The Internet, social media in particular, has become one of the most powerful tools for expressing opinions around the world. The ability to reach millions of readers and organize activist campaigns has made the Internet a favorite medium for protesters. The Arab Spring was greatly empowered by social media and online activism. The result was a series of powerful revolutions, civil wars, and protests movements that swept several governments out of power, and challenged the authority of many others. For better or (most likely) worse, many Asian governments have learnt an important lesson and are now cracking down on free speech via the Internet.
China is perhaps the most stunning example of tight control on social media and the Internet. The Communist Party of China (CPC) has maintained tight control over its 1.2 billion citizens and their access to the Internet. You won’t find Facebook and Twitter in China, they are both banned, though Chinese citizens have access to Chinese equivalents of these social media sites. These sites, in turn, closely monitor their users and what they are posting. Chinese citizens are still able to access Twitter and other websites by circumventing the government’s security measures. This has resulted in persecution, however, and in November (2012), Zhai Xiaobing was arrested for posting an offensive joke about the CPC. With tens of thousands of protests occurring every year, the Chinese party has worked hard to isolate and minimize activists and their ability to organize through the Internet. As a result the government has been able to maintain control, and admittedly enforced a cynical stability over its vast population.
Vietnam, still ruled by the Communist Party of Vietnam (CPV), is now ratcheting up control of online media. Popular blogger and lawyer, Le Quoc Quan, was arrested a few days ago. He runs a widely-read blog critical of the Vietnamese government and its alleged human rights abuses. With over a third of Vietnamese citizens having access to the Internet, the online community is becoming a favorite place for dissidents to spread their message. Prime Minister Mr. Dung has warned dissidents to tread carefully or else face reprisal.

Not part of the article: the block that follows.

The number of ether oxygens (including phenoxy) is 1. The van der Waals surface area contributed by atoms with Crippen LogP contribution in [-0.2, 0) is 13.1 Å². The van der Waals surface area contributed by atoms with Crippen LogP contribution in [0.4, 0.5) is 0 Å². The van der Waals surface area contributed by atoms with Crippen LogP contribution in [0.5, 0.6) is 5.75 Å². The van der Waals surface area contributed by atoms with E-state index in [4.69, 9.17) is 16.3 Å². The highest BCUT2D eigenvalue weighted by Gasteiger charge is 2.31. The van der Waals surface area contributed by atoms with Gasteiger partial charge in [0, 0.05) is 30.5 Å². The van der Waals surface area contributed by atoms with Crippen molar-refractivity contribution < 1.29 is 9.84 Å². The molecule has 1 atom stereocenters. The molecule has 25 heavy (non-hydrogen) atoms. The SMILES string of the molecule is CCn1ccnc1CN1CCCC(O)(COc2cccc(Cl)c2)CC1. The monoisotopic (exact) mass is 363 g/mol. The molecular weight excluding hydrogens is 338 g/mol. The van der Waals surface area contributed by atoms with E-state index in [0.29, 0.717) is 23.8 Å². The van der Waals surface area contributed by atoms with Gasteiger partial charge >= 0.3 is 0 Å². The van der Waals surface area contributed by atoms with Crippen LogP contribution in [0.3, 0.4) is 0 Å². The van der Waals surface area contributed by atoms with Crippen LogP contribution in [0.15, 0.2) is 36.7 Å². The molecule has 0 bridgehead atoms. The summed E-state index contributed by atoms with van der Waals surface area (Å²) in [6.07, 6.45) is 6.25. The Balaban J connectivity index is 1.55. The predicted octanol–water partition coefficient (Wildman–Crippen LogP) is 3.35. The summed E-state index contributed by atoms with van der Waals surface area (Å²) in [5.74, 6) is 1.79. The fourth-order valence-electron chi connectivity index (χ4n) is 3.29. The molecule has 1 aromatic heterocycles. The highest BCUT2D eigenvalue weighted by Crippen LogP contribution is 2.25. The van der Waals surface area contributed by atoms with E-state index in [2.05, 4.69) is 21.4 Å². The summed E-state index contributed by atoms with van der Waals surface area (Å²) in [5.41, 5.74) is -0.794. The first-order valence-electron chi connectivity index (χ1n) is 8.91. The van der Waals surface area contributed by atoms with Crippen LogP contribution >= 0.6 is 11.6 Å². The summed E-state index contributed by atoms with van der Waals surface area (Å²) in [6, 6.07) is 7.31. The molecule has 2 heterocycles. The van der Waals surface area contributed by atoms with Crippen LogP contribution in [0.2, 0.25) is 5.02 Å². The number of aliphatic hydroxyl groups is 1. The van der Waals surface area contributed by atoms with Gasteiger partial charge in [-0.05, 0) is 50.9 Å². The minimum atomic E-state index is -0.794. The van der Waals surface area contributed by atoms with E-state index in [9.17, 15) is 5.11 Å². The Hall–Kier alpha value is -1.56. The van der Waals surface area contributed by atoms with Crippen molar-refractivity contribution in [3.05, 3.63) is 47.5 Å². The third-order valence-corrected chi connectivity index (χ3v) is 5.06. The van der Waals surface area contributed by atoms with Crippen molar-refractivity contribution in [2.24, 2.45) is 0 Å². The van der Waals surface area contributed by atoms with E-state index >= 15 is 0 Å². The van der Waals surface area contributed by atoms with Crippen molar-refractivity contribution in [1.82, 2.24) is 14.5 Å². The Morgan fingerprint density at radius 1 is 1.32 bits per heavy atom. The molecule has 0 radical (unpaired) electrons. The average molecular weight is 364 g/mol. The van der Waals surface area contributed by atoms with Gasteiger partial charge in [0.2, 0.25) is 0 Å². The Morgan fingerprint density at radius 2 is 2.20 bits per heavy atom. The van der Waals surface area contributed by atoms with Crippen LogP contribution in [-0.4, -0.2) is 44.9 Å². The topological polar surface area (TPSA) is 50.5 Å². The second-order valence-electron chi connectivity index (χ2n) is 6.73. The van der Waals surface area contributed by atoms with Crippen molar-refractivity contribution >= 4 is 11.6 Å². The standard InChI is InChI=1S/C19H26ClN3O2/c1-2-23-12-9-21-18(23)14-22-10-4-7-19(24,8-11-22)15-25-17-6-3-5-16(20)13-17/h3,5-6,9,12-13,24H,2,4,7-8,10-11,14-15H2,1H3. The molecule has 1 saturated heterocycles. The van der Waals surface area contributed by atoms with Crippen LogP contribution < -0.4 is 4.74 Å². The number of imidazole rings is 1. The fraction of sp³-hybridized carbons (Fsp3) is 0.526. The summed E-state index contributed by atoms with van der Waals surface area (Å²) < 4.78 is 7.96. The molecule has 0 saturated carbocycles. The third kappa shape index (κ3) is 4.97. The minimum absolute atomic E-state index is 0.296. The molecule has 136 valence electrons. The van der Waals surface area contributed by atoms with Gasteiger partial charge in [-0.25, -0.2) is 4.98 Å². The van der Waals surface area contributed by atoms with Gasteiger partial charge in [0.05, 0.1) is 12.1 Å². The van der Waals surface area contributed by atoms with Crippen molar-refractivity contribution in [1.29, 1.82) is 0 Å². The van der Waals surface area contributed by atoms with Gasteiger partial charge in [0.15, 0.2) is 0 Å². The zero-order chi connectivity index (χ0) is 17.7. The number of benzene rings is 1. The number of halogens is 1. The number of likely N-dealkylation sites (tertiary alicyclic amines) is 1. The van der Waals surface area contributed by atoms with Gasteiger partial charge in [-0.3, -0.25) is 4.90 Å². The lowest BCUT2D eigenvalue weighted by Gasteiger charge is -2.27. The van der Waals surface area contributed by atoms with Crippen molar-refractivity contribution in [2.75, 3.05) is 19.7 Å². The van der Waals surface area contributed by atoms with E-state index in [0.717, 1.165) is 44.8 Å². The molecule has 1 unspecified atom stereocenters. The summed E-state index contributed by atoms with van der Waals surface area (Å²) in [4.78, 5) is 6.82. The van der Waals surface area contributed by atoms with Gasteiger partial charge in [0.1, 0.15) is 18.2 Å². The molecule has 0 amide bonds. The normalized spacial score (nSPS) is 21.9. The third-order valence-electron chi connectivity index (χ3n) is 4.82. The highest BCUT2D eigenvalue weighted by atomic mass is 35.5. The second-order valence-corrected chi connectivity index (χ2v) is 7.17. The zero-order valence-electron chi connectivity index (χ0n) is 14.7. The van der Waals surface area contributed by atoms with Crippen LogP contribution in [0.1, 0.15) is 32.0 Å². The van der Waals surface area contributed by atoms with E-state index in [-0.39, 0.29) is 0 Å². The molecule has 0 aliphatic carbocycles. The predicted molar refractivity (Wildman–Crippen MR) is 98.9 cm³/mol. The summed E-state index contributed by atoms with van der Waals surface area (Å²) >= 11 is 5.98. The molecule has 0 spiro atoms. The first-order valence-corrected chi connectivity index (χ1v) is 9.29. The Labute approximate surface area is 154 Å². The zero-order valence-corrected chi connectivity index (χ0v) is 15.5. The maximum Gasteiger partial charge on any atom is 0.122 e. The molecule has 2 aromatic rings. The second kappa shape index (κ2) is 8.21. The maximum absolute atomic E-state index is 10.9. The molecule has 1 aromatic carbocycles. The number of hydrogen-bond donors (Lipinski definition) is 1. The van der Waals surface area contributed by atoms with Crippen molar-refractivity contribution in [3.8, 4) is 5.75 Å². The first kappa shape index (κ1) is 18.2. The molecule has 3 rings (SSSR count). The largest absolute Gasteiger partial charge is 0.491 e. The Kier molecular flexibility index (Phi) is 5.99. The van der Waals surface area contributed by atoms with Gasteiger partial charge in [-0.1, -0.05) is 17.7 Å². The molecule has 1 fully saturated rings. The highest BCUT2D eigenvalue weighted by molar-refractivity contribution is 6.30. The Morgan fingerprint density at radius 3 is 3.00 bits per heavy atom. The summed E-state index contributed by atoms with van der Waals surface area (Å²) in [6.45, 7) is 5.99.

In Thailand criticism of the local king is a highly persecuted crime. A number of people have been arrested and jailed for criticizing King Bhumibol Adulyadej via the Internet and text messages. Even speculating on his personal health is a jailable offense, as several people learnt when they were arrested in 2009 for discussing the King’s personal health. One of these online commentators, Mr. Katha, a former marketing executive, was recently sentenced to four years in jail for posting comments deemed as speculative and defamatory. Others have been arrested for sending text-messages, running websites deemed as offensive, and engaging in other electronic “crimes.”
It’s not just developing Asian nations that are launching this crackdown. Numerous people in developed Asian countries have been arrested in recent years for defaming their government, questioning the legal system, or posting racist comments online. In 2011, the Singaporean government arrested a British writer, Alan Shadrake, for writing a book critical on Singapore’s judicial system. He was jailed for 8 weeks. In 2010, Abdul Malik Ghazali was arrested for posting comments on his Facebook page critical of the government, and especially the Sports ministry for spending a large sum of money to host the Youth Olympics game. Not even U.S. citizens are out of the reach of the People’s Action Party (PAP), Gopalan Nair, a former Singaporean, was arrested while traveling in Singapore for insulting a civil servant via email. Mr. Nair also runs the popular blog ‘Singaporean Dissident’ which is widely known for criticizing the Singaporean government.
While Asia is a rapidly progressing region, and many governments, such as Singapore’s PAP, have done an astounding job managing the development of their respective nations, Freedom of Speech remains a lagging issue. Progress is inevitable and eventually Asian governments will have to learn to cope with and respond appropriately to criticisms. Tightening controls will only buy time, as online activists continue to figure out ways to subvert tight restrictions and spread their message. Proof lies in the widespread access of Twitter and Facebook in China, determined activists and people in general have found ways to circumvent government control. Feedback from increasingly educated citizens is a vital part of the evolution of a nation and should be viewed as a sign of progress, not something to be scorned and persecuted.